Available again with a new introduction by David Bellos, the distinguished translator of Georges Perec and biographer of Romain Gary, “The Roots of Heaven” takes as its subject the deliberate and relentless hunting and killing of elephants for their ivory. Morel, a former dentist whose survival in a Nazi concentration camp he attributes to his fixation on the freedom and companionability of elephants, travels to Africa intent on stopping the slaughter. He circulates a petition demanding their killing be made illegal. It attracts two signers: a disgraced American from the Korean War and a call girl described as “just another animal who needed protection.” From here things get really interesting—politically, socially and culturally. Morel realizes that action is necessary; a notorious elephant hunter is shot in the buttocks, while a female trophy hunter is stripped naked and publicly whipped. “You never teach a man anything by killing him,” he observes, “On the contrary you make him forget everything.” He gains a following—some drawn by his cause, some by political expediency, some by a need to believe in something, anything, bigger than themselves. He is chased and cornered at Lake Kuru, where a vast assemblage of elephants has converged to drink, and where this novel concludes in a brilliant and memorable climax.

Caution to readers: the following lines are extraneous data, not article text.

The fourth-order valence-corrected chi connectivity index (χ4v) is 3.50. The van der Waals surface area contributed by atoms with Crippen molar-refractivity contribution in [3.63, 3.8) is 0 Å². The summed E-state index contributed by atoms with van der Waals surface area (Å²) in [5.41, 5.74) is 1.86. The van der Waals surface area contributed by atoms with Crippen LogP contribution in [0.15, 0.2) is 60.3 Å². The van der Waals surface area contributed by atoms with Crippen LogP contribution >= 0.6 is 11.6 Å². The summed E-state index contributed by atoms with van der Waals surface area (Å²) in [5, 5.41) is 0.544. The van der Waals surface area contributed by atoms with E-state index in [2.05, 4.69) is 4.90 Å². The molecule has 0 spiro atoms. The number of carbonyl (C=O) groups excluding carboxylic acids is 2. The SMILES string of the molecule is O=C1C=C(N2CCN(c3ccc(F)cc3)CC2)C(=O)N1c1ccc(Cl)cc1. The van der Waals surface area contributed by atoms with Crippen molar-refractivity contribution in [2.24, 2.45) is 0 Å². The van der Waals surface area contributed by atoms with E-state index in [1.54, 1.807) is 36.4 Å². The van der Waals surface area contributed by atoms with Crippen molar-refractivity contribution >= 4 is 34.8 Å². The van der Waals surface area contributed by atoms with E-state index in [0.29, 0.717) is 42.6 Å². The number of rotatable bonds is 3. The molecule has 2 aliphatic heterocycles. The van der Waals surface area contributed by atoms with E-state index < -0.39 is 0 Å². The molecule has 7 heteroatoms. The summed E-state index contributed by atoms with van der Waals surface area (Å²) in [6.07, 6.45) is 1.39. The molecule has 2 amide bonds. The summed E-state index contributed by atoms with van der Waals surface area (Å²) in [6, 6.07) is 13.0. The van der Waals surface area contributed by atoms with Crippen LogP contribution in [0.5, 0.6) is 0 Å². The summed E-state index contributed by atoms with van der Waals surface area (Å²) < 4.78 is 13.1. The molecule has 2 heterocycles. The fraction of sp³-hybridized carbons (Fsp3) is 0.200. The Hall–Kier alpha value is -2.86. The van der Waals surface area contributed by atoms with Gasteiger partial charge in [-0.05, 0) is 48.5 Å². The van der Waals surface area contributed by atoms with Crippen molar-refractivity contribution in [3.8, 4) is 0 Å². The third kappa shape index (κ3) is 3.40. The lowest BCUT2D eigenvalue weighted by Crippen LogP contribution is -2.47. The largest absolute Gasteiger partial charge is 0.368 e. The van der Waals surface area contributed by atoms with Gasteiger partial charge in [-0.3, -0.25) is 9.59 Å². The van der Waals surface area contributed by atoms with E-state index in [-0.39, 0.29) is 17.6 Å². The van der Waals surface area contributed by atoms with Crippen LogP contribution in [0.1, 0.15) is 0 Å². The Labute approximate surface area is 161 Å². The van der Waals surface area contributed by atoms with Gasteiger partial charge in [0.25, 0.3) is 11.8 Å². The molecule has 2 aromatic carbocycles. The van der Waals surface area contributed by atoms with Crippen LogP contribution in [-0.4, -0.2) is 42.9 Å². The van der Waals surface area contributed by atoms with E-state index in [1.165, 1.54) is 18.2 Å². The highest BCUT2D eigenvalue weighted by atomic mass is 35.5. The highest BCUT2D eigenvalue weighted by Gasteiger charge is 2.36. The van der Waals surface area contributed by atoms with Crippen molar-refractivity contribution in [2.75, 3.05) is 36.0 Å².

In 1956 this book exploded into the world. A huge bestseller in France, it won the country’s most prestigious award, the Prix Goncourt. In the U.S. it was an immediate bestseller, and the basis of a spectacular movie. Why? Gary was hardly a household name. French novels were rarely a popular success. But the subject and the characters he depicted were vivid and unforgettable.
Romain Gary (1914—1980) was born Roman Kacew in May 1914 and was also known by pen names such as Émile Ajar. A French diplomat, novelist, film director and World War II aviator of Lithuanian Jewish origin, he is the only author to have won the Prix Goncourt under two different names.
Praise for The Roots of Heaven
The immensity, the loneliness of the further reachers of French Africa is an impressively suggestive backdrop for the [campaign] which is launched by a stray idealist…A curious and curiously convincing drama…a thoughtful and forceful piece of work.
…the first identifiably ecological novel in the literature of France, and perhaps the world.